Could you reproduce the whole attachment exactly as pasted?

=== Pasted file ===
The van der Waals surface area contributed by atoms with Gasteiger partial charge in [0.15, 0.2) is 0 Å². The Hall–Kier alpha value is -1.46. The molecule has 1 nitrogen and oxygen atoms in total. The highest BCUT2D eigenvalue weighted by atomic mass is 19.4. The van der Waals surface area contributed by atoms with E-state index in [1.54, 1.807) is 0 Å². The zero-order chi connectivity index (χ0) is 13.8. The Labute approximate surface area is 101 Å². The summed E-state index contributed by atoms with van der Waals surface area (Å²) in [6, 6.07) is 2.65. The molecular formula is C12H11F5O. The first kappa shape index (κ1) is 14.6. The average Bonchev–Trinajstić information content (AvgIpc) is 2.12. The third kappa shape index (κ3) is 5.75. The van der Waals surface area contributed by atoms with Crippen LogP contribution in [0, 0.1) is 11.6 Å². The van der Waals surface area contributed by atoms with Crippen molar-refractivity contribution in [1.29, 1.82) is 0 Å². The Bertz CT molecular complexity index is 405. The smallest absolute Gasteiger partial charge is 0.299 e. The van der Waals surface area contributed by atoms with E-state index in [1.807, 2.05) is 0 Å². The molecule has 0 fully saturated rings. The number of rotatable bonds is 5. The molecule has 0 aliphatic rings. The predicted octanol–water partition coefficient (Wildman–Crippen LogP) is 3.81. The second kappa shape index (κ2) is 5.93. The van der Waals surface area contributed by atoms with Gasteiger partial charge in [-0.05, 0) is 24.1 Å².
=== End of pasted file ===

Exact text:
The van der Waals surface area contributed by atoms with Gasteiger partial charge in [0.15, 0.2) is 0 Å². The Hall–Kier alpha value is -1.46. The molecule has 1 nitrogen and oxygen atoms in total. The highest BCUT2D eigenvalue weighted by atomic mass is 19.4. The van der Waals surface area contributed by atoms with E-state index in [1.54, 1.807) is 0 Å². The zero-order chi connectivity index (χ0) is 13.8. The Labute approximate surface area is 101 Å². The summed E-state index contributed by atoms with van der Waals surface area (Å²) in [6, 6.07) is 2.65. The molecular formula is C12H11F5O. The first kappa shape index (κ1) is 14.6. The average Bonchev–Trinajstić information content (AvgIpc) is 2.12. The third kappa shape index (κ3) is 5.75. The van der Waals surface area contributed by atoms with Crippen LogP contribution in [0, 0.1) is 11.6 Å². The van der Waals surface area contributed by atoms with Crippen molar-refractivity contribution in [1.29, 1.82) is 0 Å². The Bertz CT molecular complexity index is 405. The smallest absolute Gasteiger partial charge is 0.299 e. The van der Waals surface area contributed by atoms with E-state index in [1.807, 2.05) is 0 Å². The molecule has 0 fully saturated rings. The number of rotatable bonds is 5. The molecule has 0 aliphatic rings. The predicted octanol–water partition coefficient (Wildman–Crippen LogP) is 3.81. The second kappa shape index (κ2) is 5.93. The van der Waals surface area contributed by atoms with Gasteiger partial charge in [-0.05, 0) is 24.1 Å².